Dr Moa Carlsson is a Lecturer in Architectural Design researching histories and practices of computing and information technology in design, planning and cartography in Great Britain and the United States after 1945.
She was awarded her Ph.D. (2019) and M.Sc. (2013) in Design and Computation from MIT, and her M.Arch. (2008) from Lund University, Sweden. During the 2015/2016 academic year, Moa was a visiting doctoral student at the University of Cambridge Department of History and Philosophy of Science (HPS), and a research affiliate at the Museum of English Rural Life (MERL) archives in Reading.
Moa has previously taught studios, and history and theory seminars at MIT, The Rhode Island School of Design (RISD), The Boston Architecture College, The Bartlett School of Architecture (UCL) and The Architectural Association (AA). Before earning her Ph.D., she worked professionally in architecture and landscape architecture in London, New York, Vienna and Sweden.
Moa is a member of The Society for the Social Studies of Science (4S), The European Association for the Study of Science and Technology (EASST), The European Architectural History Network (EAHN), The Science and Democracy Network (SDN), The Society of Architectural Historians of Great Britain (SAHGB) and The Landscape Research Group (LRG).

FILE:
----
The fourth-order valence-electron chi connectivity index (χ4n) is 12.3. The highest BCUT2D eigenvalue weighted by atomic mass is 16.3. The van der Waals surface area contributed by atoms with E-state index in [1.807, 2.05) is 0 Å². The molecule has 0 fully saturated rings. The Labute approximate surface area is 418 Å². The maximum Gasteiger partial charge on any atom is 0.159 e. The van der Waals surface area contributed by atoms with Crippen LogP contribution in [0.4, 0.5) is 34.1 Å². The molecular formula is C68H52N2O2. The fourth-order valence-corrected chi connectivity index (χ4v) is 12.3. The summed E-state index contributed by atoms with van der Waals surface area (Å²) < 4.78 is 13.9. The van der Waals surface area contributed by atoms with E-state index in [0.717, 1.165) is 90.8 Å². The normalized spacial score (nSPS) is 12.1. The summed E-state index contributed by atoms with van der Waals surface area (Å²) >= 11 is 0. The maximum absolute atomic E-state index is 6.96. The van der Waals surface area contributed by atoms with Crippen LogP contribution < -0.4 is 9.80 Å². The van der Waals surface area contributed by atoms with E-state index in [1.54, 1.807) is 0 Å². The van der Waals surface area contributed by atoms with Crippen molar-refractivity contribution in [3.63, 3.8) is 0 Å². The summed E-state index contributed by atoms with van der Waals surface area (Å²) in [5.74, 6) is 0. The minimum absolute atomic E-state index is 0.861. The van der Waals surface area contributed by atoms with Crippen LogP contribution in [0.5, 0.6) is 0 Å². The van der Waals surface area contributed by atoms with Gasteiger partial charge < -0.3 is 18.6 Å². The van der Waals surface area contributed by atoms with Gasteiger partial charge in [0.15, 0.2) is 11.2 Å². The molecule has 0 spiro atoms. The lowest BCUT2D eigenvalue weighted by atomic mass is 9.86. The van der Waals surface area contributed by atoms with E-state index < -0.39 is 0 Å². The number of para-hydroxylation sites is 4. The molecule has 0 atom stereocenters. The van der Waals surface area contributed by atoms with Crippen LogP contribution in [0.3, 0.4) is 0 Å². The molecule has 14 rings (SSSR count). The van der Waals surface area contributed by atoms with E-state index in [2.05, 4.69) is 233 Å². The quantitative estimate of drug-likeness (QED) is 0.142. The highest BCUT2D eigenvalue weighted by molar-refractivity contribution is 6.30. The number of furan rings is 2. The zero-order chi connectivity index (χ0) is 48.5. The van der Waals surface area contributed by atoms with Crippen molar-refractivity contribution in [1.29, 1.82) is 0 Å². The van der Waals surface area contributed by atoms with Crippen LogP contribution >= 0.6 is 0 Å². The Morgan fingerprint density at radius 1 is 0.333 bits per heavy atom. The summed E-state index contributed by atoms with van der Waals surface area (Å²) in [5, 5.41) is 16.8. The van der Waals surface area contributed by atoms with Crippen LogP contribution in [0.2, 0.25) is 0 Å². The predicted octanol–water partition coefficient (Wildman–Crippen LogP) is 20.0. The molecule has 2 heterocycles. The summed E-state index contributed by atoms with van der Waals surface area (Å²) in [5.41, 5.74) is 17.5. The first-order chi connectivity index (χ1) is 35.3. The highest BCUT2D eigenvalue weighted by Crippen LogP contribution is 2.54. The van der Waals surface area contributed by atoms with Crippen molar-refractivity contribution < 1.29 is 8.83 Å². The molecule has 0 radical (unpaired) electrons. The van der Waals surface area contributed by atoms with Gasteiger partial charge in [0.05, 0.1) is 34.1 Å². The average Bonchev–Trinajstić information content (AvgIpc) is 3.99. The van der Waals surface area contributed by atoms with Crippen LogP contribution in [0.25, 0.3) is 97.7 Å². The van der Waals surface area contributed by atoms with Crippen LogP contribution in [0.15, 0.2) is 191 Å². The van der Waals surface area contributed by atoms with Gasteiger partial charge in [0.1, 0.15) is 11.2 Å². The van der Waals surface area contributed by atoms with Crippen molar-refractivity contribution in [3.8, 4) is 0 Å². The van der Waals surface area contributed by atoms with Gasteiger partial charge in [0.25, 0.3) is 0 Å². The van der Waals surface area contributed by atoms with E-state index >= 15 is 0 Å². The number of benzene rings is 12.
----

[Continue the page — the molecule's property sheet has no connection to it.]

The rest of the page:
During Semester 2 of Academic year 2018/2019, Moa teaches in the course Architectural Design: Any Place (ARCH08006).
Dr Moa Carlsson researches histories and practices of computing and information technology in design, planning and cartography in Great Britain and the United States after 1945. Her research and teaching explore the relationships between digital media, visuality and ideas of heritage, with a specific focus on the governance of open visual space.
Her current project examines how views in the built environment become political instruments that are variously treated as geometric abstractions and lived realities. Through case studies in the UK and the US, she researches how outcomes (maps, diagrams, graphs and perspectival views) of particular computer systems have been used since the mid-1960s to strategically govern visual identities of urban and rural landscapes.
PhD Supervision Topics
History of Computing; History of Computer Aided Design; Critical Cartography; History of Mapping and GIS; History and Theory of Models, Modeling and Simulation; Planning History; Science, Technology and Society Studies (STS); Technology and Design; Digital Culture